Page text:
Gratitude 7/18/2020

I am thankful.

Thankful so many moons ago, my dad (with whom I never ever remember having any deep conversations growing up) put a book in my hands when I was about 16.  It was called The Power of Positive Thinking.  He’d just finished reading it.  I can remember him saying something to the effect like..”Junior, this would be a good book to read.”

Flash forward to today.  That conversation is still bearing fruit in my life.  I am even more convinced now that I am 60 plus years and counting in the power and importance in the attitudes I chose as I approach  today.   A large part of right thinking involves being thankful.  Finding things to be thankful for, even in the midst of chaos.  Even in the midst of heartache and not so pleasant circumstances.  Even in the midst of medical stuff.

What can I identify I can be thankful for?

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Got a call this week from someone in crisis.  Asked if I could take them to the hospital, they were in the midst of a major panic attack. Ever been around one of those?  Lot of people never have.   If you’ve not, contrary to what you might think, it’s not usually weak people that are most vulnerable, rather, it’s often times someone who is a go/ getter/ type a, never take a break, full throttle 7 days a week personality type.  Yep.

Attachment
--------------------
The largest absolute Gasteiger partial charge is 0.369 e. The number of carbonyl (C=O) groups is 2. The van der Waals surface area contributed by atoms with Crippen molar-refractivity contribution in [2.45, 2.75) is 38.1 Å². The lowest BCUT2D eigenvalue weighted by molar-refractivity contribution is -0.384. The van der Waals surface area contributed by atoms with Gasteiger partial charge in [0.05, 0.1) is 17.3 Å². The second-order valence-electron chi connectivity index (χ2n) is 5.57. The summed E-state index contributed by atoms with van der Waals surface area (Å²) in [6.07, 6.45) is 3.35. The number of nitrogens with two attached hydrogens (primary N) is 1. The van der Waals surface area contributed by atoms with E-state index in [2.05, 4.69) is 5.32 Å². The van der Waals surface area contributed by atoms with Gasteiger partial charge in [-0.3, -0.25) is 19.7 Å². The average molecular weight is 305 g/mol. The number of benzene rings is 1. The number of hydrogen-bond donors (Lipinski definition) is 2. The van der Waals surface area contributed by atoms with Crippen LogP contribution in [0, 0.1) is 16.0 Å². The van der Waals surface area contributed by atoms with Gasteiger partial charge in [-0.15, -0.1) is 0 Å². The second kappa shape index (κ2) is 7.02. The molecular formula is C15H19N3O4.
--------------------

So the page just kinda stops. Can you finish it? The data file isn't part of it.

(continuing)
I was thankful I was able to get in touch with 2 people on the phone as I was headed to their house…a counselor I know, and a nurse I know.   Both picked up the phone. Both gave me great input as to how to proceed. I was thankful for their input. Thankful I didn’t have to fly completely blind as I took off with my friend to the hospital.

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Thankful to for a book I read 25 years ago on the coaching tips from former Green Bay Packer coach, Vince Lombardi.  I am not into food ball as funny as that might sound. I read the book because I was intrigued by his ability to motivate people.   A quote  from that  book came to mind  this week…

He said, “Football…beyond any game invented by man is closest to war…

it teaches a most important lesson of life…. 

the ability to walk through a storm and keep your head high.”

Yep,  It was a full week for me (emotionally exhausting).

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I am thankful I learned the art of weaving “margin” into my life in my late 20’s.   As a first born,  get-er-done.  Work 7 days a week/ dairy farmers son I didn’t know any different.

Life is a marathon.

It is not a sprint.

We are not meant to be “on” 7 days a week.

You will pay the piper.

Feel free to do otherwise. 🙂

Time  to play in  the shop.  Need to get ready to install another air conditioneer/ coolbot setup in the walk in cooler.

Tell me about your week.   DM

PSA.   I never know who may be reading this in the future.  If by chance you’ve stumbled across this post after googing “panic attack” etc,  Get yourself a copy of The Anxiety Cure by Archibald Hart.   

Trust me, you’ll be glad you did. 🙂

 

Rumblings

I had a friend do some welding on my truck this morning.

I’ll call him Dave.